b. Notwithstanding the dissolution of Parliament, the Prime Minister, the Leader of the Opposition and the Members of Parliament who are members of the Constitutional Council, shall continue to hold office as Members of such Council, until such time after a General Election following such dissolution, a Member of Parliament is appointed as the Prime Minister or recognized as the Leader of the Opposition or such number of Members of Parliament are appointed as Members of the Constitutional Council under sub-paragraphs (d), (e) and (f) of paragraph (1), as the case may be.

8. Every member of the Council appointed under sub-paragraphs (d), (e) and (f) of paragraph (1), shall hold office for a period of three years from the date of appointment unless the member earlier resigns his office by writing addressed to the President, is removed from office by the President on both the Prime Minister and the Leader of the Opposition forming an opinion that such member is physically or mentally incapacitated and is unable to function further in office or is convicted by a court of law for any offence involving moral turpitude or if a resolution for the imposition of civic disability upon him has been passed in terms of Article 81 of the Constitution or is deemed to have vacated his office under paragraph (7) of Article 41E.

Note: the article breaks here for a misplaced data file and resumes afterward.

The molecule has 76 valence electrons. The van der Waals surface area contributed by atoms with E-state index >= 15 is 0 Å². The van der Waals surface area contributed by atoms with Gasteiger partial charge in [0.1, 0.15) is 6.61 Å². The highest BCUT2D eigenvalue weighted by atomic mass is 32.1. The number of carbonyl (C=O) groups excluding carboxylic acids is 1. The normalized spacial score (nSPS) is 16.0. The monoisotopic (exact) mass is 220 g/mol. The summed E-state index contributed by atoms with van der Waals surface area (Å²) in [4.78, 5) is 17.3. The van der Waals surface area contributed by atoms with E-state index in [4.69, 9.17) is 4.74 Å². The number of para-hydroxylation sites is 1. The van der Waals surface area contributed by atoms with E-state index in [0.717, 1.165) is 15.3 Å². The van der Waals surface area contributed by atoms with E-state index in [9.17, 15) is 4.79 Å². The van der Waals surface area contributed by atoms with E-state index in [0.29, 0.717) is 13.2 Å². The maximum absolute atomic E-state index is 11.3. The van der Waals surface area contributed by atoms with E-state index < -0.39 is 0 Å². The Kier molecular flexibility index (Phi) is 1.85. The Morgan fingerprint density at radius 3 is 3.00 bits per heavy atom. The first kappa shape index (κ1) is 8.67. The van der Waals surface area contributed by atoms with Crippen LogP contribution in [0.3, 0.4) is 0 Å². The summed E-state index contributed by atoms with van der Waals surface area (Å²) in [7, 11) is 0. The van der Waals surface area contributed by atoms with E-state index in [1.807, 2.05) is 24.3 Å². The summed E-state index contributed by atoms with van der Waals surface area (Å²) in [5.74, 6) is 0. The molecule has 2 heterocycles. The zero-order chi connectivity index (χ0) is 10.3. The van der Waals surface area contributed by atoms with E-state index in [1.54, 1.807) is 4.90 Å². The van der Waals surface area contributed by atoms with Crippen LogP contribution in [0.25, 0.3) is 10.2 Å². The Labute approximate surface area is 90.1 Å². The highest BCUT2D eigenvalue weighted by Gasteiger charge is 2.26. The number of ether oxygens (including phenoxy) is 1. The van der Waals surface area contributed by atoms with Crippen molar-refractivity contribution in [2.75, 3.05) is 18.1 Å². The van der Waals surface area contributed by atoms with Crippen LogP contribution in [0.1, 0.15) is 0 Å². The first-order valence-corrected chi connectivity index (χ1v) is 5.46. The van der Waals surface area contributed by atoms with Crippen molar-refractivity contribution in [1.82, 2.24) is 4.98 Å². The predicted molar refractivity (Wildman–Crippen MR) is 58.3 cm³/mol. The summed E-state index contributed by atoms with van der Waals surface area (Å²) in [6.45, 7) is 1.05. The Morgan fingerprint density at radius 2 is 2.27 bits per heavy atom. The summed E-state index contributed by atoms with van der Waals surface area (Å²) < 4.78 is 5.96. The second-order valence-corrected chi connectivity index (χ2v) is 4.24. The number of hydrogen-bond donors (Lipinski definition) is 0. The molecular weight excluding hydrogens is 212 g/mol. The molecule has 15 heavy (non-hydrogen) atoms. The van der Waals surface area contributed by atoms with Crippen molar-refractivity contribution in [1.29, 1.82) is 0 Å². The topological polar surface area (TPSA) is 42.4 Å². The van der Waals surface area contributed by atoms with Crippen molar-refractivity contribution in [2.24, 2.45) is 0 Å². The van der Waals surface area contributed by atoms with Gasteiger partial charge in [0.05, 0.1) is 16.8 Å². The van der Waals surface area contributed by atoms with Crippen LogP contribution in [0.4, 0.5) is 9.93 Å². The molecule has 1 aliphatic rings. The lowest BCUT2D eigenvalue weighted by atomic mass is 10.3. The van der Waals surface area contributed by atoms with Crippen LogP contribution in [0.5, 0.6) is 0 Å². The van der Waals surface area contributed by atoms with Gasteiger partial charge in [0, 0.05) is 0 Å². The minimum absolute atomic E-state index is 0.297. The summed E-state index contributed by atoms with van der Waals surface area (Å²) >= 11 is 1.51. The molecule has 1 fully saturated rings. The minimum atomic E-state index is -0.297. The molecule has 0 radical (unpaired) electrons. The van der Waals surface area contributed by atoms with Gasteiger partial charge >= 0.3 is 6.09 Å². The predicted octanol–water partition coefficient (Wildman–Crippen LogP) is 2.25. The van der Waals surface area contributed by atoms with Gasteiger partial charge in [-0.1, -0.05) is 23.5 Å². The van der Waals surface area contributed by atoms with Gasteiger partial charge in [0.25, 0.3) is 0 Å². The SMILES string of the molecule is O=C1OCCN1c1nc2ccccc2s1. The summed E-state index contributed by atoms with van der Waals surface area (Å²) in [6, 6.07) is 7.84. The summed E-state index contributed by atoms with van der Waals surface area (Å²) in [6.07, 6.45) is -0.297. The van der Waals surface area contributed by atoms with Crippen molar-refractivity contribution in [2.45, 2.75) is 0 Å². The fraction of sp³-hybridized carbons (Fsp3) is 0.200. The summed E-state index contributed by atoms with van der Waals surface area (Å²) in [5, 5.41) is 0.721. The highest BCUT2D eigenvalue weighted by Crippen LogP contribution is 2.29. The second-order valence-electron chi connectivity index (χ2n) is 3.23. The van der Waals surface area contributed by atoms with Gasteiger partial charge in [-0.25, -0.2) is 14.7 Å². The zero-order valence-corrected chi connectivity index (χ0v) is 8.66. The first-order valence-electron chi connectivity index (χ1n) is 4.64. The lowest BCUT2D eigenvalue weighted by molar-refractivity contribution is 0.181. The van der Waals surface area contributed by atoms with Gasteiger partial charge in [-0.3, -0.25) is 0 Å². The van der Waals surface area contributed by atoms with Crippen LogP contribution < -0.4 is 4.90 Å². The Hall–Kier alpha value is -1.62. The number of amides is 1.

9. In the event of there being a vacancy among the members appointed under subparagraphs (d), (e) or (f)) of paragraph (1), the President shall, within fourteen days of the occurrence of such vacancy and having regard to the provisions of the aforementioned subparagraphs, appoint another person to succeed such member. Any person so appointed, shall hold office during the unexpired part of the period of office of the member whom he succeeds.

10. A member appointed under subparagraphs (d), (e) or (f) of paragraph (1), shall not be eligible for re-appointment.

11. The appointments made by the President under sub-paragraphs (d), (e) and (f) of paragraph (1), shall be communicated to the Speaker.